Thai Airways International Public Company Limited v E-Promote [2007] NZDNC 203

[2007] - NZDNC - 203
Transferred ; Complainant's Rights ; Unfair Registration ; CMD - Transferred

The complainant claimed to have operated consistently for a long period of time. The complainant has not produced evidence of registered trade marks and it is not the responsibility of the expert to do that work for them. However, it was clear that there was some logo and marks that the business has used consistently for years. The complainant has registered many domain names across the world that contained the phrase 'thaiair'.

The respondent registered the domain name in 2005 and resolves at a website that provides links to the respondent's sponsored websites. Some of those links would resolve at travel-related websites, others do not.

The complainant asserts that its operation is recognised worldwide and the users expect THAI AIR to be related to their international air travel agency. There is evidence of users being confused when trying to access the complainant's site and ending up at the respondent's instead. The complainant claims the registration is unfair since the respondent is using their trade name to mislead customers.

Due to the inherently low threshold of what would be considered 'rights' under the Policy, the expert found that the complainant had acquired rights in its trading name and its logo coupled with the word THAI, which it had obtained through years of commercial use. The expert did not consider in detail whether the complainant had rights in the phrase THAI AIRWAYS, as he could determine the matter without considering it.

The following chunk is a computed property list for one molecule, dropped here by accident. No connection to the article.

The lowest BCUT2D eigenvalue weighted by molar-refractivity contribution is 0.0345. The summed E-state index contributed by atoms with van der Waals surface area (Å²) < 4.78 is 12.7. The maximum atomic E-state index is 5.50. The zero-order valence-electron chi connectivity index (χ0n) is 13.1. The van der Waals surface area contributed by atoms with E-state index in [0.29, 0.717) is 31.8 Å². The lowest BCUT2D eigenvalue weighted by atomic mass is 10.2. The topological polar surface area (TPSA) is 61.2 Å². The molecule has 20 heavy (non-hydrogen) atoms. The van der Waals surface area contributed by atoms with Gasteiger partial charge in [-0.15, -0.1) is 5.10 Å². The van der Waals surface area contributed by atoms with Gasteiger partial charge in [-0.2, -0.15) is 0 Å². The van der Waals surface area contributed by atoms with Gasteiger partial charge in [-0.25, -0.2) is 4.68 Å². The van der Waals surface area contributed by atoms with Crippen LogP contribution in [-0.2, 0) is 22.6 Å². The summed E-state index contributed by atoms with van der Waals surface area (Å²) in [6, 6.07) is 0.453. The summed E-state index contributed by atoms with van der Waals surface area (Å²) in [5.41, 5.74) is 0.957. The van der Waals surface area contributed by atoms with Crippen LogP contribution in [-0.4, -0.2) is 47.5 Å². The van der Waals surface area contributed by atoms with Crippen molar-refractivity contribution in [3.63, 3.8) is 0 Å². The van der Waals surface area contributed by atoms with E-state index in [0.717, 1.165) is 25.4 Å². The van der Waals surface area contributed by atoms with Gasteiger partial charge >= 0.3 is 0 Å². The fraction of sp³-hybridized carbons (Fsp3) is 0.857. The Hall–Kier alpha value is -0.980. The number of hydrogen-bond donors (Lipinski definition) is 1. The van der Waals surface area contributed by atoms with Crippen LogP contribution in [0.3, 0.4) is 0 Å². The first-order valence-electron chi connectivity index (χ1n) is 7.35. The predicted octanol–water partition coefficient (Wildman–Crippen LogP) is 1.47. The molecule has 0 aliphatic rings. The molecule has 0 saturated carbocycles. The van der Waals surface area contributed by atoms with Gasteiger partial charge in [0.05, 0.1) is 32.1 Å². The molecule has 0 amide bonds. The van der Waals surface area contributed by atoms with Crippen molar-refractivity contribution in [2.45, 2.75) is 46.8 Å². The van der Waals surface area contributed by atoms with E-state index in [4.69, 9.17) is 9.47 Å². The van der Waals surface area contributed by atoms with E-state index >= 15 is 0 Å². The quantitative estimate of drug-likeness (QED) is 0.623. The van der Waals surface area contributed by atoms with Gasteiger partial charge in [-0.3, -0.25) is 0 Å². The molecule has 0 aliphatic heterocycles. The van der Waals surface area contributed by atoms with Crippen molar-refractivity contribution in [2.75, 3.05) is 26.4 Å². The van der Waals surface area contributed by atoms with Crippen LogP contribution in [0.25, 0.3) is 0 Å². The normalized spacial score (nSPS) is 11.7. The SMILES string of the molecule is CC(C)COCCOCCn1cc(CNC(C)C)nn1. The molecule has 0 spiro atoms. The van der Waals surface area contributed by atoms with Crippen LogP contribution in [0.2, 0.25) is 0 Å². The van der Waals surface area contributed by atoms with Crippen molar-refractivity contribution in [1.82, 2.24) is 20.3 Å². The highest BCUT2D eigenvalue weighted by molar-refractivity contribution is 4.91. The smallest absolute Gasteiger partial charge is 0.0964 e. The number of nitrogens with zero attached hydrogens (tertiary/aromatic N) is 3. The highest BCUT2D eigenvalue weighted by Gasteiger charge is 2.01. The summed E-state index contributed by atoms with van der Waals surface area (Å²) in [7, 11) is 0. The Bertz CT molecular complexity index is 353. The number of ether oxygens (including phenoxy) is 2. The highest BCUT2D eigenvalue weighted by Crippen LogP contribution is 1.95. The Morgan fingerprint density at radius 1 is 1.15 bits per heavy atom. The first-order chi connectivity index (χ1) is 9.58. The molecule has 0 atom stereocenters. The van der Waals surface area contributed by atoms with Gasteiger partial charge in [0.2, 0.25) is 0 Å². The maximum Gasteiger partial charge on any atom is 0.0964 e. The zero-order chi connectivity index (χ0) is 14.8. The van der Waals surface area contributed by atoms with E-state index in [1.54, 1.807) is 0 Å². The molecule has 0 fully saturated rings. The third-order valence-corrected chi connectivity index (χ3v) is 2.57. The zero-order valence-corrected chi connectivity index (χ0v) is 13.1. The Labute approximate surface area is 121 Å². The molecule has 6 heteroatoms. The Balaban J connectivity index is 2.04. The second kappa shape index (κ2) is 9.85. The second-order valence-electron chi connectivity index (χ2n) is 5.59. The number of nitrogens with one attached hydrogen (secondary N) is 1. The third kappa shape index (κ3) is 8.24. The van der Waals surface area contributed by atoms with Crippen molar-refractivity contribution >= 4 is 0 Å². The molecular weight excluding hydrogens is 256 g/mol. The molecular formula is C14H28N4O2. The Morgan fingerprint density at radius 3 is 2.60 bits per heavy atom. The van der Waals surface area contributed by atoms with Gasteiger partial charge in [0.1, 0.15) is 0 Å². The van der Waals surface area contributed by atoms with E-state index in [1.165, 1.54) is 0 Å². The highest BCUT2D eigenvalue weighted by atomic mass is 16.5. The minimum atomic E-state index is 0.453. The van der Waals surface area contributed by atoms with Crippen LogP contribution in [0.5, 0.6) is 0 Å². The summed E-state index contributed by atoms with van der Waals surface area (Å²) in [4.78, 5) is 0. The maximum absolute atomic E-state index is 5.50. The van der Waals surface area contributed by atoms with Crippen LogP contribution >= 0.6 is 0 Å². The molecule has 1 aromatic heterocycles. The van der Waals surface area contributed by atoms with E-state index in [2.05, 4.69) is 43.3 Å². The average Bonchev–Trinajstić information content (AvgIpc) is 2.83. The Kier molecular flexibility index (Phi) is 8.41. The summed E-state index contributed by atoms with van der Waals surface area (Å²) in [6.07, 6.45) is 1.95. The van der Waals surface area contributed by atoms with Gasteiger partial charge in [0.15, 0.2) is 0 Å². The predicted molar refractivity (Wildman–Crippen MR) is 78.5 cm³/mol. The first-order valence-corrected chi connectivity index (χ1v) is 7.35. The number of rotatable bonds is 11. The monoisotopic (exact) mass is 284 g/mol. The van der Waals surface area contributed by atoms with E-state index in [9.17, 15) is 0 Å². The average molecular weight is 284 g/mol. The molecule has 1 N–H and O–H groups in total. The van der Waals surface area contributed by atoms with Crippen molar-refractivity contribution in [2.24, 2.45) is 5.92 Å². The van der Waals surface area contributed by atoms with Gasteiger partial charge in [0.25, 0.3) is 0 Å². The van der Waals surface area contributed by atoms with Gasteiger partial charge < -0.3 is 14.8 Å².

The expert considered that the distinctive part of the complainant's trade name is THAI AIRWAYS and it is identical to the domain name. The domain name is also similar to the THAI logo mark. Since the logo itself cannot be made into a domain name, the word element of it; along with the service that it provides, is similar to the domain name.

Ultimately, it was found as an unfair registration since it was clear that the use of the domain name would lead to users being confused and would divert activity away from the complainant.

Link to NZLII Decision

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